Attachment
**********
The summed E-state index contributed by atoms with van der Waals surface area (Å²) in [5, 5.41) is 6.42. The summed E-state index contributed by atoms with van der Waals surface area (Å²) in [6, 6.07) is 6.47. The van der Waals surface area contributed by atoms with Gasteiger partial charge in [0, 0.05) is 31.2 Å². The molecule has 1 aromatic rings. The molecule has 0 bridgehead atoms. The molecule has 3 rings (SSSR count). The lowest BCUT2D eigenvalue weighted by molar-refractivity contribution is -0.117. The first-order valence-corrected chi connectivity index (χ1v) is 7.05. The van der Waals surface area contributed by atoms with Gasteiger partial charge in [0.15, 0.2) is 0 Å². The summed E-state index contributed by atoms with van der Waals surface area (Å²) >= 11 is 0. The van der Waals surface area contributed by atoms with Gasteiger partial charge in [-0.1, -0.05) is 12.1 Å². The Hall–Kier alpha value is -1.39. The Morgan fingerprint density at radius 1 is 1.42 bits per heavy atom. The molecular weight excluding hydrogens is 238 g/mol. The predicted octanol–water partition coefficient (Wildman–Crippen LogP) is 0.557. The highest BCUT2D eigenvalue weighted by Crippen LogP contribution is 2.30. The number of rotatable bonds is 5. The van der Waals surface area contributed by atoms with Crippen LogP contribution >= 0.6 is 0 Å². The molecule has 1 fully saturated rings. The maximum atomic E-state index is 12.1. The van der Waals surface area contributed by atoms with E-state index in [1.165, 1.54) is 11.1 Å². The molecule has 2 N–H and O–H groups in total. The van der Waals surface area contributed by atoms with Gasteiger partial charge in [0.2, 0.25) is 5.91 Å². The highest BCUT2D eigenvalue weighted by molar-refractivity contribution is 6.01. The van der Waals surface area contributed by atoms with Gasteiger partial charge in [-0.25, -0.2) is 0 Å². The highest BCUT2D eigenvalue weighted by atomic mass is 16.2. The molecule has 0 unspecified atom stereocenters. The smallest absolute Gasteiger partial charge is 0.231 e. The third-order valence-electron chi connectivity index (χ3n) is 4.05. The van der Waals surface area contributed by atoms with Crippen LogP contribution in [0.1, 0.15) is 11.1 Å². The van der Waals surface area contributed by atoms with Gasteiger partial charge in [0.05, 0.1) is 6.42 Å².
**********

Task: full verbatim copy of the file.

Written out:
The summed E-state index contributed by atoms with van der Waals surface area (Å²) in [5, 5.41) is 6.42. The summed E-state index contributed by atoms with van der Waals surface area (Å²) in [6, 6.07) is 6.47. The van der Waals surface area contributed by atoms with Gasteiger partial charge in [0, 0.05) is 31.2 Å². The molecule has 1 aromatic rings. The molecule has 0 bridgehead atoms. The molecule has 3 rings (SSSR count). The lowest BCUT2D eigenvalue weighted by molar-refractivity contribution is -0.117. The first-order valence-corrected chi connectivity index (χ1v) is 7.05. The van der Waals surface area contributed by atoms with Gasteiger partial charge in [0.15, 0.2) is 0 Å². The summed E-state index contributed by atoms with van der Waals surface area (Å²) >= 11 is 0. The van der Waals surface area contributed by atoms with Gasteiger partial charge in [-0.1, -0.05) is 12.1 Å². The Hall–Kier alpha value is -1.39. The Morgan fingerprint density at radius 1 is 1.42 bits per heavy atom. The molecular weight excluding hydrogens is 238 g/mol. The predicted octanol–water partition coefficient (Wildman–Crippen LogP) is 0.557. The highest BCUT2D eigenvalue weighted by Crippen LogP contribution is 2.30. The number of rotatable bonds is 5. The van der Waals surface area contributed by atoms with Crippen LogP contribution >= 0.6 is 0 Å². The molecule has 1 fully saturated rings. The maximum atomic E-state index is 12.1. The van der Waals surface area contributed by atoms with E-state index in [1.165, 1.54) is 11.1 Å². The molecule has 2 N–H and O–H groups in total. The van der Waals surface area contributed by atoms with Gasteiger partial charge in [0.2, 0.25) is 5.91 Å². The highest BCUT2D eigenvalue weighted by molar-refractivity contribution is 6.01. The van der Waals surface area contributed by atoms with Gasteiger partial charge in [-0.25, -0.2) is 0 Å². The highest BCUT2D eigenvalue weighted by atomic mass is 16.2. The molecule has 0 unspecified atom stereocenters. The smallest absolute Gasteiger partial charge is 0.231 e. The third-order valence-electron chi connectivity index (χ3n) is 4.05. The van der Waals surface area contributed by atoms with Crippen LogP contribution in [0.1, 0.15) is 11.1 Å². The van der Waals surface area contributed by atoms with Gasteiger partial charge in [0.05, 0.1) is 6.42 Å².